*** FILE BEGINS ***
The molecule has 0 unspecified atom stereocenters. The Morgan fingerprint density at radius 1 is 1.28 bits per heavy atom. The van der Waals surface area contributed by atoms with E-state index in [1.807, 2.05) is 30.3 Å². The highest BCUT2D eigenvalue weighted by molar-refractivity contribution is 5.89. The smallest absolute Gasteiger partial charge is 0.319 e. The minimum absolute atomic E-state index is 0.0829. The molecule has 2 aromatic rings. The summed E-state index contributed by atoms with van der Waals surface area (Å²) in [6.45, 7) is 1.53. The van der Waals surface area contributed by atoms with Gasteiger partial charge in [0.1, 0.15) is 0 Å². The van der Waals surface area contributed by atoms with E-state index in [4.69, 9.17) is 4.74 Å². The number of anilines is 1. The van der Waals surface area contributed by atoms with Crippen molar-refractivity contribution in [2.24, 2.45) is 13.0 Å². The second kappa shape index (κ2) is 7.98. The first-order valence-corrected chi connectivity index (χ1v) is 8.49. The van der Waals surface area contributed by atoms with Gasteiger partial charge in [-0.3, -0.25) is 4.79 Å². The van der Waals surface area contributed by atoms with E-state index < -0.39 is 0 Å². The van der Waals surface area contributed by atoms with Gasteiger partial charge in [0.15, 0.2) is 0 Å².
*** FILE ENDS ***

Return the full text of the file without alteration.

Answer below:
The molecule has 0 unspecified atom stereocenters. The Morgan fingerprint density at radius 1 is 1.28 bits per heavy atom. The van der Waals surface area contributed by atoms with E-state index in [1.807, 2.05) is 30.3 Å². The highest BCUT2D eigenvalue weighted by molar-refractivity contribution is 5.89. The smallest absolute Gasteiger partial charge is 0.319 e. The minimum absolute atomic E-state index is 0.0829. The molecule has 2 aromatic rings. The summed E-state index contributed by atoms with van der Waals surface area (Å²) in [6.45, 7) is 1.53. The van der Waals surface area contributed by atoms with Gasteiger partial charge in [0.1, 0.15) is 0 Å². The van der Waals surface area contributed by atoms with E-state index in [4.69, 9.17) is 4.74 Å². The number of anilines is 1. The van der Waals surface area contributed by atoms with Crippen molar-refractivity contribution in [2.24, 2.45) is 13.0 Å². The second kappa shape index (κ2) is 7.98. The first-order valence-corrected chi connectivity index (χ1v) is 8.49. The van der Waals surface area contributed by atoms with Gasteiger partial charge in [-0.3, -0.25) is 4.79 Å². The van der Waals surface area contributed by atoms with E-state index < -0.39 is 0 Å². The van der Waals surface area contributed by atoms with Gasteiger partial charge in [0.15, 0.2) is 0 Å².